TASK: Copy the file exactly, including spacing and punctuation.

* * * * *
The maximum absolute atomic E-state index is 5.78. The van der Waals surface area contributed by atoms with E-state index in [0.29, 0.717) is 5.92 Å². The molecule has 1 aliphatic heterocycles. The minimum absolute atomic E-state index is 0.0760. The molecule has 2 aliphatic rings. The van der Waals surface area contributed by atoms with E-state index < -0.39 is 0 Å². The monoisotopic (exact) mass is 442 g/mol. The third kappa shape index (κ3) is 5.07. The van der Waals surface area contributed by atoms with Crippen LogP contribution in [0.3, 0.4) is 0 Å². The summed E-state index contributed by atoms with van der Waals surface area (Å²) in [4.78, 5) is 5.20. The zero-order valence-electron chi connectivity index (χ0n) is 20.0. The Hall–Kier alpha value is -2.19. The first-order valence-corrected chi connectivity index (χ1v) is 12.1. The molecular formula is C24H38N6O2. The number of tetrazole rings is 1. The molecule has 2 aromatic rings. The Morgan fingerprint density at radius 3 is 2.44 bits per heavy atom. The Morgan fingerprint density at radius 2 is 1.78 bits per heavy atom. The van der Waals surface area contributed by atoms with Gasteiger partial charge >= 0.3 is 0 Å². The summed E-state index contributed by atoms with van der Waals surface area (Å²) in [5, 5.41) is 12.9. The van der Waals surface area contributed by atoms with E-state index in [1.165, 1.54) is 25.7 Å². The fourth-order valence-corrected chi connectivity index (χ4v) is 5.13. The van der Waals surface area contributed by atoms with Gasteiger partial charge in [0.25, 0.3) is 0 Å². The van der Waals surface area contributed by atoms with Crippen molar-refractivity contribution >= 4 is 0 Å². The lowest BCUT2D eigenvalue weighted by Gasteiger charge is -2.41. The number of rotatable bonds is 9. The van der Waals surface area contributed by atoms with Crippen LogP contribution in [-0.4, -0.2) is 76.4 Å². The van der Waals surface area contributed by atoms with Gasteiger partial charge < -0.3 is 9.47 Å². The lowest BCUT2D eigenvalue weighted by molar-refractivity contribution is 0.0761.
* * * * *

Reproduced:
The maximum absolute atomic E-state index is 5.78. The van der Waals surface area contributed by atoms with E-state index in [0.29, 0.717) is 5.92 Å². The molecule has 1 aliphatic heterocycles. The minimum absolute atomic E-state index is 0.0760. The molecule has 2 aliphatic rings. The van der Waals surface area contributed by atoms with E-state index < -0.39 is 0 Å². The monoisotopic (exact) mass is 442 g/mol. The third kappa shape index (κ3) is 5.07. The van der Waals surface area contributed by atoms with Crippen LogP contribution in [0.3, 0.4) is 0 Å². The summed E-state index contributed by atoms with van der Waals surface area (Å²) in [4.78, 5) is 5.20. The zero-order valence-electron chi connectivity index (χ0n) is 20.0. The Hall–Kier alpha value is -2.19. The first-order valence-corrected chi connectivity index (χ1v) is 12.1. The molecular formula is C24H38N6O2. The number of tetrazole rings is 1. The molecule has 2 aromatic rings. The Morgan fingerprint density at radius 3 is 2.44 bits per heavy atom. The Morgan fingerprint density at radius 2 is 1.78 bits per heavy atom. The van der Waals surface area contributed by atoms with Gasteiger partial charge >= 0.3 is 0 Å². The summed E-state index contributed by atoms with van der Waals surface area (Å²) in [5, 5.41) is 12.9. The van der Waals surface area contributed by atoms with E-state index in [1.165, 1.54) is 25.7 Å². The fourth-order valence-corrected chi connectivity index (χ4v) is 5.13. The van der Waals surface area contributed by atoms with Gasteiger partial charge in [0.25, 0.3) is 0 Å². The van der Waals surface area contributed by atoms with Crippen molar-refractivity contribution >= 4 is 0 Å². The lowest BCUT2D eigenvalue weighted by Gasteiger charge is -2.41. The number of rotatable bonds is 9. The van der Waals surface area contributed by atoms with Crippen LogP contribution in [-0.4, -0.2) is 76.4 Å². The van der Waals surface area contributed by atoms with Gasteiger partial charge < -0.3 is 9.47 Å². The lowest BCUT2D eigenvalue weighted by molar-refractivity contribution is 0.0761.